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Jakarta Post

Securing territorial sovereignty in cyberland

  • Yunda Kartanegara

    The Jakarta Post

Jakarta   /   Fri, March 13, 2015   /  08:25 am

Decades ago, a computer was nothing more than a calculating device plugged into an electrical outlet in the wall. Yet now we see many forms of computers, like digital watches, smartphones, tablets and whatnot.

Computers and the Internet are a perfect combination explaining why we are living in a cyber-anxiety era. Cisco Systems forecasts that by 2020 there will be 50 billion devices connected to the Internet. Personal data, government plans on infrastructure, business and many more types of information are kept in computers. Therefore, the cyberworld has become an important domain in human life.

On the other hand, the luxury of the cyber-world brings a source of threats. Data kept in computers are vulnerable to malware infections '€” top secret data are victims of espionage and even sabotage.

Thomas Rid, a professor in the Department of War Studies at King'€™s College, London, argued in 2012 that securing the cyberworld goes hand in hand with securing national interest and sovereignty. Information about infrastructure, security strategy, financial reports and so forth are subject to a state'€™s territorial sovereignty. Cyber-espionage by another state is considered an act of intervention. It is totally misleading to think that cyberspace is stateless. Securing the geography of cyberworld is perceived as protecting data within national borders.

Considering the emerging threats in the cyberworld, President Joko '€œJokowi'€ Widodo has announced a plan to establish a national cyber agency. Data from the Communications and Information Ministry revealed that Indonesia was a prominent target of cyber-attacks, overtaking China, with 36.6 million cases in the past three years.

It is not surprising that Indonesia has become a target of cyber-attacks because its cyber-defense is considered weak. But its current status as a new emerging power has ignited insecurity among other states. Despite the country'€™s slowing economic growth, our industries are expanding. In fact Indonesia is among the world'€™s 20 largest economies.

Natural-resource rich and big-market Indonesia has always been appealing not only to big powers but also to neighboring countries. The eavesdropping scandal that irritated relations between Indonesia and Australia in 2013 was evidence of Indonesia'€™s importance to its southern neighbor and other global players.

Both Indonesia and Australia were in a difficult position when it came to the spying scandal. Indonesia played the victim and thought that Australia had hurt their bilateral ties.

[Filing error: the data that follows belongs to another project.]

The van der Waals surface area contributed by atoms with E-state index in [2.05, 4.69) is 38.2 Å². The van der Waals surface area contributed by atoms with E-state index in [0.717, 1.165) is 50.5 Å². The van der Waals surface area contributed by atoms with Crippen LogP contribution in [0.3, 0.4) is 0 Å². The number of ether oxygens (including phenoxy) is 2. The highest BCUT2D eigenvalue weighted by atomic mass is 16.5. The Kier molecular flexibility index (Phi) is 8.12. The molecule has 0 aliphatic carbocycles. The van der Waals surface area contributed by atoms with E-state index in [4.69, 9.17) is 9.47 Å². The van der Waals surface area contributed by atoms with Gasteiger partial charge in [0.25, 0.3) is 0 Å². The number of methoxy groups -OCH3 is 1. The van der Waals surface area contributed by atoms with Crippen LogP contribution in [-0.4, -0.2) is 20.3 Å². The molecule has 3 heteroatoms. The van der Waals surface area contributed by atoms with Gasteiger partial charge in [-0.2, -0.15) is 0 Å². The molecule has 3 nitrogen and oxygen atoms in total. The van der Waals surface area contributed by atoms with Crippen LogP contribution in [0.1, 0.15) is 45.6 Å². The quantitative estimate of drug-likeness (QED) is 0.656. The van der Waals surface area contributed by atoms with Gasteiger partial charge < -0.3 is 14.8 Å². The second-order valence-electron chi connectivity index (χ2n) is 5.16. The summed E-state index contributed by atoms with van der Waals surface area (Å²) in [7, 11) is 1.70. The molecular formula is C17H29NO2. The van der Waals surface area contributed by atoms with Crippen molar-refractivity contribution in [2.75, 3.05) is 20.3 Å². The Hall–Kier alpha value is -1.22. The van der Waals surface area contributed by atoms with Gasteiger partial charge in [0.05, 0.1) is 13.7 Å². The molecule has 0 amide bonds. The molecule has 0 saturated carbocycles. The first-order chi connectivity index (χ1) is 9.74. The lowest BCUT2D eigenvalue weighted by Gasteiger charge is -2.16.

Now other states feel threatened by Indonesia, given President Jokowi'€™s bold vision of transforming the country into a world maritime axis.

History has shown that in this situation we most likely will face another Thucydides trap. It is when rising powers threaten the status-quo power that great wars are caused. Here, rising powers are assumed to either increase their military budgets or advance their military technology. Indonesia is not supposedly being too naïve in seeing its current status, leaving the fact that we need to advance security to prepare for any kind of attack.

At this time, we may totally ignore the concept of war because war among states is distinctively uncommon to witness in this modern era. However, it is still likely to happen. At least, it is absolutely possible in the cyberworld.

Let us forget about arms, tanks, jet fighters, not to mention the consequences of warfare. Nowadays, states may think more than twice about going to war as it absolutely costs a large amount of money. But when we think of the cyberworld, a click with a mouse can cause the same damage as warfare itself.

Cyber-attacks have the power to destroy airplane navigation systems, manipulate a government'€™s web, shut down a business network in cyber-space and many other things. Damages from cyber-attacks vary from economic loses to death. Cyber-attacks are sometimes undetected, coming from who knows who and aiming for who knows what.

Normally we are always blaming hackers for cyber-attacks, ignoring that cyber-attacks might come with means and ends. Hackers are perceived to be the ones who enjoy attacking computer networks for the challenge or even just satisfaction. But 36.6 million attacks on Indonesia'€™s cyberworld jeopardizes our national security.

The problem is, the cyberworld is perceived as the sphere that belongs to the younger generation and the tech-savvy. Meanwhile, understanding it is supposed to be under the military because it has the responsibility to protect sovereignty.

The plan to establish a national cyber agency is the right gesture to overcome threats from outside. As Indonesia is moving toward becoming a more powerful country, it is important to put cyber security into a defense strategy. The cyberworld is emerging and mutable and serious action should not be delayed. It is enough to be a victim and start to strengthen our cyber defenses.

[...] a click with a mouse can cause the same damage as warfare itself.

The writer is a graduate student of geopolitics and grand strategy at the University of Sussex, East Sussex, United Kingdom.

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